lifestyleoftheunemployed:

20 Ways to Get Into Just the Right Amount of Trouble

lifestyleoftheunemployed:

20 Ways to Get Into Just the Right Amount of Trouble



"We do not depict anarchy as some idealized paradise indefinitely postponed precisely because it is too beautiful. Men are too flawed, too used to competing with and hating one another, too brutalized by suffering, too corrupted by authority for a rearrangement of society to be likely to turn them all, overnight, into ideally good and intelligent beings. But no matter the measure of the impact we can expect that rearrangement to produce, the system needs changing and, in order to change it, we must bring about the essential preconditions that allow for such change."
— Errico Malatesta (via class-struggle-anarchism)


generic-art:

Michael Peck


BRETT CHENOWETH - SELECTIONS FOR “NEM SELF” - 26

neweramuseum:

THESE ARE THE 8 ENTRIES SELECTED BY BRETT CHENOWETH FOR THE “NEM SELF” PHOTO-ACTION ON EYEEM.


image

SELECTED ARTWORKS BY: Lisa @Artist275, Moni Zitroni @Moni_Zitroni, Elena DiMaggio @elenaD, Patricia Larson @patylarson, Raquel Noguerol Perez @amares, jen @holgajen, Jennifer Bracewell @JenniferBracewell and Lorenka @lorenka.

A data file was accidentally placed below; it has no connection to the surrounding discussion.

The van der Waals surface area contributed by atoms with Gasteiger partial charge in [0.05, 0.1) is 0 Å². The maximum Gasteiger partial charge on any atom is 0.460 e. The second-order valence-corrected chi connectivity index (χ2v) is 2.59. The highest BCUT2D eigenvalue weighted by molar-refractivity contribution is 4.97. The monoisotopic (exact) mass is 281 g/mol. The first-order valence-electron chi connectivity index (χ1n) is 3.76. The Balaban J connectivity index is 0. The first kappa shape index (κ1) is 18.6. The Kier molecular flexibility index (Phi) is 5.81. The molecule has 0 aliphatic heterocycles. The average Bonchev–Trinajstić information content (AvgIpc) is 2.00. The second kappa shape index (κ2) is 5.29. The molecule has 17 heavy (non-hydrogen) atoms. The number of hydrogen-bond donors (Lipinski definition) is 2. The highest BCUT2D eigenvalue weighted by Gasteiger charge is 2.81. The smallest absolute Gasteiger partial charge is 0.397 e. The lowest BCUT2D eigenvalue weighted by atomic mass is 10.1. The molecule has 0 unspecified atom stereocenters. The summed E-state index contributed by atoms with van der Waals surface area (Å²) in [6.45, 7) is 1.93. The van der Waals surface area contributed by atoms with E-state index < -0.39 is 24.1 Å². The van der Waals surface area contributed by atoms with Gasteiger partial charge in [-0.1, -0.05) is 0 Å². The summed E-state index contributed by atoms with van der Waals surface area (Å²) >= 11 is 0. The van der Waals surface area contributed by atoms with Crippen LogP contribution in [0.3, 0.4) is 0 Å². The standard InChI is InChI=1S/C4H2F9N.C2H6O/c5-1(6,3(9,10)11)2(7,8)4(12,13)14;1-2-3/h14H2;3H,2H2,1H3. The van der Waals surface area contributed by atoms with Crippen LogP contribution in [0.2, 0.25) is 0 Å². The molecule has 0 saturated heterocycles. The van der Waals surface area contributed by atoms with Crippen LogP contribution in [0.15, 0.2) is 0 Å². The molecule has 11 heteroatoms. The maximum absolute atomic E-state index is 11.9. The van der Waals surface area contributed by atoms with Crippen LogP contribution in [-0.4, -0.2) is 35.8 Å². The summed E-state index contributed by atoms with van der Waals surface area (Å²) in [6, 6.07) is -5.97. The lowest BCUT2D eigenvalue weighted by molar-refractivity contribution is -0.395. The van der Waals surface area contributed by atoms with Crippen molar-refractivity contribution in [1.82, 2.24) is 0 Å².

"You don’t read or overhear the voice in the poem, you are the voice in the poem."

Reblog / posted 2 days ago via biglucks · © htmlgiant with 97 notes
htmlgiant:

1. Early on I sent out a lot of bullshit. I mean I would send out almost anything that seemed done, whether I loved it or not. Later on I began to realize that not only did I rarely receive acceptances for things that I hadn’t put the work on in, I also realized that boy does it suck when you accidentally get something published that you don’t even like.
2. There is a mental diminishing return to publishing. The more you do it the more the feeling is diluted. Thus, there is no rush. It seems really urgent and then it seems less urgent. Being diligent  to the point of nearly psycho produces results in that the practice of writing makes you get better and better, but you should never feel shitty for a rejection. It is just another chance to improve. Take that chance.
3. My major practice was once I felt a piece was done I’d send it to like 10 places. After I got over sending out just anything I would write a piece and revise it over and over from beginning to end until I could get through without wanting to change anything. Then I’d send a block of them out. When I got one back, even if it was just a form rejection I would then reread the piece to see “what was wrong with it.” Often this resulted in finding more I wanted to change, on my own terms, partly from getting older, partly from new doubt maybe. Then I’d send some more out, refilling the gap. In this way, by the time a piece would get taken (if it did), the new version would be imminently better than it had ever been. Thus rejection spawned improvement. But some writing is from a very specific mental time period and changing can make it worse. Be honest with yourself, and with your art. Maybe consider:  would I be moved or interested in reading this if I wasn’t the one who wrote it? Maybe it is just for you.